SIDE CAR

In the previous post I said that on our last day in Cuba we ticked off all the remaining “to do’s” on our list. That is not entirely true… We, or rather Rufus, had one more left and it was the most tricky so far.

Rufus LOVES motorbikes. I like them too but I usually leave him to enjoy his motocross with his guy friends on the farm (when we are in South Africa). In Cuba there are quite a few vintage WW2 style motorbikes on the streets but what caught his eye were the sidecars. They are mostly vintage Soviet Union made and all privately owned. When we booked our trip to Vinales we asked the woman at the bus/car rental company if we could rent one and she insisted there was no possible way to do so in Cuba (hopefully that changes for our next visit?).

On the last day we found a sweet old man standing next to his baby blue sidecar in Old Havana, opposite the National Capitol Building. He had a “taxi” sign taped to the windscreen of the passenger side and his helmet firmly strapped to his head, ready to go. He spoke almost no English but we were able to exchange details and schedule a ride to the airport the next morning!

He arrived 10min before our agreed time (we intentionally gave him an earlier time than necessary in case of delays, clearly not necessary) and he was so excited to see us again, as if he was worried we might have played a joke on him and now he was relieved that we really did want to take a ride with him.

He was very thorough with packing our bags into the surprisingly large and numerous storage areas inside the bike. He tucked me in so securely I felt like a pupa in a (slightly rusted) steel cocoon. Rufus was so excited he almost forgot to chew his breakfast pastry and if he smiled any wider his face might have split in two.

We eventually got on the road, still munching our breakfast. Rufus sat behind our friendly driver with me still stuffed in the side car seat. Our driver took on the role of tour guide and in his best broken English (mostly Spanish) pointed out and described all the sights along the Malecon and on our way out of the city. It very quickly became clear however that this would not be a normal ride to the airport, and not just because we usually drive in motor cars… I kid you not when I say that we honestly didn’t think we would make it to our destination that day. We have a suspicion that the vehicle was held together only with duct tape and a lot of prayer, and it was a miracle that the engine was still inside the bike, never mind still working – because it sounded like the entire thing was going to fall apart if the engine didn’t fall out first…

Being at that lower level, in the passenger seat, is an interesting experience, especially in Cuba. Keep in mind that about 90% of the vehicles on the road are from the mid 1900’s and they all spew copious amounts of thick black dirty disgustingness (there is no such thing as “eco-friendly” or “minimising your carbon footprint” in Havana yet). I was practically eye level with every vehicle’s exhaust pipe which is basically like all the cars on the road were farting soot in my face. Continuously. I think Rufus nearly fell off his seat from laughter when he saw my face literally covered in car & truck (fart) fumes . 

Then, just as we started to get further out of the city, closer to the airport, finally beginning to relax and trust that the sidecar wouldn’t fall apart beneath us just yet, our driver pulled over to the side of the highway and switched of the engine. My heart froze. This was our worst nightmare come true. He was going to demand more money or threaten to abandon us on the side of the road. A bunch of his cronies were preparing to jump out of the bushes and strip us of all our belongings (best case scenario). This was not a good moment for us. We were screwed.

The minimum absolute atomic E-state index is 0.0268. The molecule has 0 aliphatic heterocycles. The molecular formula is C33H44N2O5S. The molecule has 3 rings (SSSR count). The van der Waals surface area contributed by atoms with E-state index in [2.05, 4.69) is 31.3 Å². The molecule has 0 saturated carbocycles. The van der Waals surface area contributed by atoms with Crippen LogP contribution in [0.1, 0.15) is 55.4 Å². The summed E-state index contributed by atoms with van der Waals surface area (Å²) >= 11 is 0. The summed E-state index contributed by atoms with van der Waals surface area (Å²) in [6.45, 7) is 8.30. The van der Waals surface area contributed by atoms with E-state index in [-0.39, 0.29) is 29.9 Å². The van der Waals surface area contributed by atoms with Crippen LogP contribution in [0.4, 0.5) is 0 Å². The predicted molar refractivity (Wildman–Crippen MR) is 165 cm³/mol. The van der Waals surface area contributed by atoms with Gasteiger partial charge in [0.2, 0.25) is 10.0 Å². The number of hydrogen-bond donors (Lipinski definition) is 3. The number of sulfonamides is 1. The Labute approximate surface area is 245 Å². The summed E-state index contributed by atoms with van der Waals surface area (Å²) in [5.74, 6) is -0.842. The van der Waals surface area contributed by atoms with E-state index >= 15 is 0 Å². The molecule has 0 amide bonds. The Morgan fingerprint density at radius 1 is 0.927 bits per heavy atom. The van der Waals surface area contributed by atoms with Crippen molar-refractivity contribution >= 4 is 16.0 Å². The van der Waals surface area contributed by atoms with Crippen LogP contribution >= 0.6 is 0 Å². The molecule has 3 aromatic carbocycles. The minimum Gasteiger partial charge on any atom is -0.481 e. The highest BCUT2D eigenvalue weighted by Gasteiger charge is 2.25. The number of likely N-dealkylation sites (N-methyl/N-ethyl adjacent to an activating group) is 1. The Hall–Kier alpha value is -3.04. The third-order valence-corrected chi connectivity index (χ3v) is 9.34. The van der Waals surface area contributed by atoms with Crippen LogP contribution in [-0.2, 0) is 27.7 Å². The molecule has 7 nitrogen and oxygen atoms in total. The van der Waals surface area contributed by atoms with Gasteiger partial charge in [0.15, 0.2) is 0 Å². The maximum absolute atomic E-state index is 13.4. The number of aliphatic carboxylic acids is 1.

Being a South African those are unfortunately the first things that go through your mind in a lot of situations. I am both relieved and ashamed to say that none of the above took place. It turned out that he was actually not permitted to work as a taxi driver with his sidecar (hence the difficulty finding one to rent. duh.) and had neglected to tell us this before we left, most likely for fear of us cancelling the trip. Because he was operating illegally he could not be seen accepting cash from passengers so he bashfully asked us, in his broken Spanglish, to pay him on the side of the highway before we entered the military police infested airport in order for him not to be thrown in jail. We gladly obliged and soon we were on the road again (in hindsight, him collecting us earlier than necessary was actually necessary in the end!).

We were so glad to eventually arrive at the airport on time, and in once piece without having to walk most of the way, that we gave him a fat tip right there in front of international departures anyway. Luckily there were no cops in sight and the three of us went our separate ways with big smiles and even bigger relief.

That was definitely the most memorable way we can think of to end our Cuba trip. It was honestly the best international travel experience we have had. It is beautiful, it is safe, the people are (mostly) genuinely friendly, the food is good and the portions massive, the coffee is amazing and the culture fascinating. I know I have said it many times before but seriously, GO TO THERE.

getting tucked into my cocoon

getting tucked into my cocoon

mr smiley face :)

mr smiley face 🙂

being photographed is a serious business in Havana

being photographed is a serious business in Havana

my eye-level view of bus backside...

my eye-level view of bus backside…

Hotel Nacional de Cuba

Hotel Nacional de Cuba

GoPro shots of us driving along the Malecon

GoPro shots of us driving along the Malecon

Hotel Habana Riviera

Hotel Habana Riviera

Jose Marti Memorial in Plaza de la Revolucion

Jose Marti Memorial in Plaza de la Revolucion

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